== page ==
Teacher education and research on teaching are surrounded by 'a culture of niceness' which can prevent the expression of problems experienced by teachers and researchers. Based on the premise that deconstruction and demystification are a necessary counterforce to 'shared myths,' François Tochon offers a provocative, original assessment of mass educational concepts and teacher education, leading to a challenge of rethinking pedagogy in general.
The author identifies three shaping metaphors: 'productivity' (output standardization; business efficiency), 'warfare' (strategy; expertise), and 'priesthood' (the enlightened subject) – which he argues stifle individual growth in a classroom context. He then advocates an entirely different approach, which he terms 'a countermethodology of self-reflection, rather than an incursion into the life of the Other.' This approach is achieved, in part, via a technique he calls Action-Poetry: a means of research and educational activism.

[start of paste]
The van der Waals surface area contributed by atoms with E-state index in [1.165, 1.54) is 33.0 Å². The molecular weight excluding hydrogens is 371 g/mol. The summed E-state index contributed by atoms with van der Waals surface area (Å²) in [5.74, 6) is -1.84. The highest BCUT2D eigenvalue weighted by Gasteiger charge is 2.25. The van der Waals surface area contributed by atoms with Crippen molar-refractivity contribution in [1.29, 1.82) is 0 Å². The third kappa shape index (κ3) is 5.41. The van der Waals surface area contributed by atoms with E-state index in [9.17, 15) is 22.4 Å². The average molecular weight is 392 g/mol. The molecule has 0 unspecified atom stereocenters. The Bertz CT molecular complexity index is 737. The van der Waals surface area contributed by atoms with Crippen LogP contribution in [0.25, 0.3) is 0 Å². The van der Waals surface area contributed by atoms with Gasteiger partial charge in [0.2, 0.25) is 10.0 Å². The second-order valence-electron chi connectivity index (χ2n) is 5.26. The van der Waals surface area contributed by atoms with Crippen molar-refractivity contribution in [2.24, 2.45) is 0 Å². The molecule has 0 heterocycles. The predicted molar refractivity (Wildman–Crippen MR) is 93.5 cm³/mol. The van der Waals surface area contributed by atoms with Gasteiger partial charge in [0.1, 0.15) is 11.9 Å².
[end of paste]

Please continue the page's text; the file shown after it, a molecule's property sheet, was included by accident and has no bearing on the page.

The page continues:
Tochon's original contribution to educational scholarship – and his direct challenge to educators themselves – is the practice of reflective, situated research with classroom observation (his own journal entries are included in the text). Tropics of Teaching is a call to education specialists and to scholars in social and literary studies to rethink current education curricula, policies, and philosophies.
About the author
Franï¿½ois Tochon is a Professor at the University of Wisconsin-Madison in the Department of Curriculum and Instruction. He has written eighteen books and more than one hundred articles and book chapters.